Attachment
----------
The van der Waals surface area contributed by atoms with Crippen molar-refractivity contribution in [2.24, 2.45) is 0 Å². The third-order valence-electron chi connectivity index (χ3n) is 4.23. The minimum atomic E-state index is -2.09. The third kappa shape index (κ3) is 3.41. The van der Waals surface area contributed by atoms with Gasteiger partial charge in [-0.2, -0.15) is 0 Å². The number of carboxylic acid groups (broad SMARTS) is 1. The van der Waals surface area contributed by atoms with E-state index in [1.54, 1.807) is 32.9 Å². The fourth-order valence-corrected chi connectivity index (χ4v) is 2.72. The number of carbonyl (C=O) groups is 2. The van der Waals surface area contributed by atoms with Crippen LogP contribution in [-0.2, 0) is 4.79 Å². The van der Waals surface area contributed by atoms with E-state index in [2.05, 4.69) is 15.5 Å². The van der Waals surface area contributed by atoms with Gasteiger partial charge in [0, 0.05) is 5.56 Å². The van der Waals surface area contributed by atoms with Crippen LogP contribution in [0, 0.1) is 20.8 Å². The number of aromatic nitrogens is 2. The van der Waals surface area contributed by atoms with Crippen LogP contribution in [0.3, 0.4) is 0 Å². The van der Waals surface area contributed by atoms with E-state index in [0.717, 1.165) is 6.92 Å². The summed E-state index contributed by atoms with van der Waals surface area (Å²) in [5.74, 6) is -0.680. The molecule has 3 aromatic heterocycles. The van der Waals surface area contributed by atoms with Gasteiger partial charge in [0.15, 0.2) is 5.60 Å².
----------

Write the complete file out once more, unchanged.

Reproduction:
The van der Waals surface area contributed by atoms with Crippen molar-refractivity contribution in [2.24, 2.45) is 0 Å². The third-order valence-electron chi connectivity index (χ3n) is 4.23. The minimum atomic E-state index is -2.09. The third kappa shape index (κ3) is 3.41. The van der Waals surface area contributed by atoms with Gasteiger partial charge in [-0.2, -0.15) is 0 Å². The number of carboxylic acid groups (broad SMARTS) is 1. The van der Waals surface area contributed by atoms with E-state index in [1.54, 1.807) is 32.9 Å². The fourth-order valence-corrected chi connectivity index (χ4v) is 2.72. The number of carbonyl (C=O) groups is 2. The van der Waals surface area contributed by atoms with Crippen LogP contribution in [-0.2, 0) is 4.79 Å². The van der Waals surface area contributed by atoms with E-state index in [2.05, 4.69) is 15.5 Å². The van der Waals surface area contributed by atoms with Gasteiger partial charge in [0, 0.05) is 5.56 Å². The van der Waals surface area contributed by atoms with Crippen LogP contribution in [0, 0.1) is 20.8 Å². The number of aromatic nitrogens is 2. The van der Waals surface area contributed by atoms with Crippen LogP contribution in [0.3, 0.4) is 0 Å². The van der Waals surface area contributed by atoms with E-state index in [0.717, 1.165) is 6.92 Å². The summed E-state index contributed by atoms with van der Waals surface area (Å²) in [5.74, 6) is -0.680. The molecule has 3 aromatic heterocycles. The van der Waals surface area contributed by atoms with Gasteiger partial charge in [0.15, 0.2) is 5.60 Å².